A herd of reindeer pasture beside the road of Kaamasentie in Lapland area, northern Finland, 55 km away from Norway border on Oct. 28, 2013. (Xinhua/Li Jizhi)
OSLO, Nov. 27 (Xinhua) -- A total of 106 reindeer were killed by freight trains during the course of three days along a railway line in northern Norway, public broadcaster NRK reported Monday.
Bane NOR, the government agency responsible for operation of railway network, had previously ensured owner Ole Henrik Kappfjell that trains would run slower in the area where the reindeer were situated.
However, the message, never reached the trains, according to NRK. As a result, several trains on the Nordland Line through Helgeland ran into the herd at full speed, killing a total of 106 reindeer over three days.
"We, reindeer owners, have a close relationship with our animals. I am so angry that I am almost dizzy," Kappfjell told NRK.
He added that one of the tortured animals was hanging fast on the locomotive all the way to the station in Mosjoen.
"This is a completely meaningless animal tragedy. We are going through a mental nightmare now," he said.
According to Torstein Appfjell, leader of Jillen-Njaarke reindeer herding area, where the tragedy happened, 26 reindeer were run down by train on Wednesday, 15 on Friday, and 65 on Saturday.
Owners of reindeer are working these days to bring their animals to Sjamoen to separate them and to transport them to the coast for winter pastures.
Area Director of Bane NOR, Thor Braekkan, expressed regret that the message about reindeer on the railway track had not been forwarded, due to "a technical failure".
Braekkan told NRK that Kappfjell did everything right when he contacted them.
"He notified us and the message was added to the system. Unfortunately, this message never reached the train due to a technical failure. When it was discovered that the message had disappeared, the company tried to call the train. Unfortunately, it was too late," Braekkan explained.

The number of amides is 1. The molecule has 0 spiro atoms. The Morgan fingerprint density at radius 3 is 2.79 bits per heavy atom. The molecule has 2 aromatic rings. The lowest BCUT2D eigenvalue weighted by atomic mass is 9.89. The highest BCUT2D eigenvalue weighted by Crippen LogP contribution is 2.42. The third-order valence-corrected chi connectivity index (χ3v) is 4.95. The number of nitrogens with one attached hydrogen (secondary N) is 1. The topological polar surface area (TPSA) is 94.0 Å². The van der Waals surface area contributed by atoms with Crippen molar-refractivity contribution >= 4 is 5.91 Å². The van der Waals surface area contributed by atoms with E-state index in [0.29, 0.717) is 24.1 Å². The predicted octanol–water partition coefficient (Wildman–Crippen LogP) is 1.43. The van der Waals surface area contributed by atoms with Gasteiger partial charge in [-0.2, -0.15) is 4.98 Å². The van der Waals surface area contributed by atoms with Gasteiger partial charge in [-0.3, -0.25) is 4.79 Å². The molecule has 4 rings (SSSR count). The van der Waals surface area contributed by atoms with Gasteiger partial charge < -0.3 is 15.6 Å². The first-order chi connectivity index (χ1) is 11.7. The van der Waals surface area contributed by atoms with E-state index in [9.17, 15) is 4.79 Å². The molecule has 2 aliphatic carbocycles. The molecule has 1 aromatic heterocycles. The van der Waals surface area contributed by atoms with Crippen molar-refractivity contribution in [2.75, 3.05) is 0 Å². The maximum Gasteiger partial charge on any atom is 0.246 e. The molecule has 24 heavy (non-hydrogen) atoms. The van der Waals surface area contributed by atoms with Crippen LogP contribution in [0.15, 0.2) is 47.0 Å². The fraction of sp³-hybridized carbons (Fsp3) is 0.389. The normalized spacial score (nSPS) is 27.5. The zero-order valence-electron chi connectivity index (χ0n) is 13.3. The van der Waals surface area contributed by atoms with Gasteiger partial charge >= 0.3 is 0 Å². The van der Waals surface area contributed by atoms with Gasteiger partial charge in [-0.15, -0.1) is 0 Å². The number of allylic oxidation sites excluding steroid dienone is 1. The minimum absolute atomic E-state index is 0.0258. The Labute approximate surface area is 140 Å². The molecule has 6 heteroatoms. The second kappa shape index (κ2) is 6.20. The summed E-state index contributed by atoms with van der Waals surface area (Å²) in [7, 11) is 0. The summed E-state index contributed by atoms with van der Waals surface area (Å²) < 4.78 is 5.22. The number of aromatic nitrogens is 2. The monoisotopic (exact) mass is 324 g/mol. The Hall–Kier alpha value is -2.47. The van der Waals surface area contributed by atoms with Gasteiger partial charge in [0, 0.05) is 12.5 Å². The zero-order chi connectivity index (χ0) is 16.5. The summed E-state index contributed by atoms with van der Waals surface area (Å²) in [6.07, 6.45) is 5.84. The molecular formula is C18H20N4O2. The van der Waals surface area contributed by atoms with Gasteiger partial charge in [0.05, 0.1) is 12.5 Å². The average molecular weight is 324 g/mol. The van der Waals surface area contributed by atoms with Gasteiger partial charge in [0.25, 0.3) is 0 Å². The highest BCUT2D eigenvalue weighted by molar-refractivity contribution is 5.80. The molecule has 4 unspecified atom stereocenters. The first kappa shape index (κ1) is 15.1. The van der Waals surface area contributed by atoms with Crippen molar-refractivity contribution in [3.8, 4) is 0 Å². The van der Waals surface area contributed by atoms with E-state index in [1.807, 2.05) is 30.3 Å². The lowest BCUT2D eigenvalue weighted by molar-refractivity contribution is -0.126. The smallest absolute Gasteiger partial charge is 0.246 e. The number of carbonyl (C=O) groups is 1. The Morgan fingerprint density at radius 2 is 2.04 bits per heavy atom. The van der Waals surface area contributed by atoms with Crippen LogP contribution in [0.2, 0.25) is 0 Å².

"This happens very rarely. The routines work well, but, unfortunately, a technical failure happened," he added.
Between 2013 and 2016, more than 2,000 animals were hit along the Nordland Line, NRK reported.
Several of these animals belonged to Kappfjell in Grane. He was very critical of the fact that there have been no more fences lifted along the railway.
"This happens every year. It is a riddle for me that this is constantly postponed," he said.
Braekkan emphasized concern of the company about doing something to solve the problem.
"However, for the time being, no money has been allocated for the construction of reindeer fences along this stretch," he said.
"It was a nightmare to look at. The worst was to see the animals that did not die after being hit. They lay there and suffered. There were several kilometers of bloodbath, something I will never forget," said Jon Erling Utsi, a documentary filmmaker who filmed the dead animals on Saturday.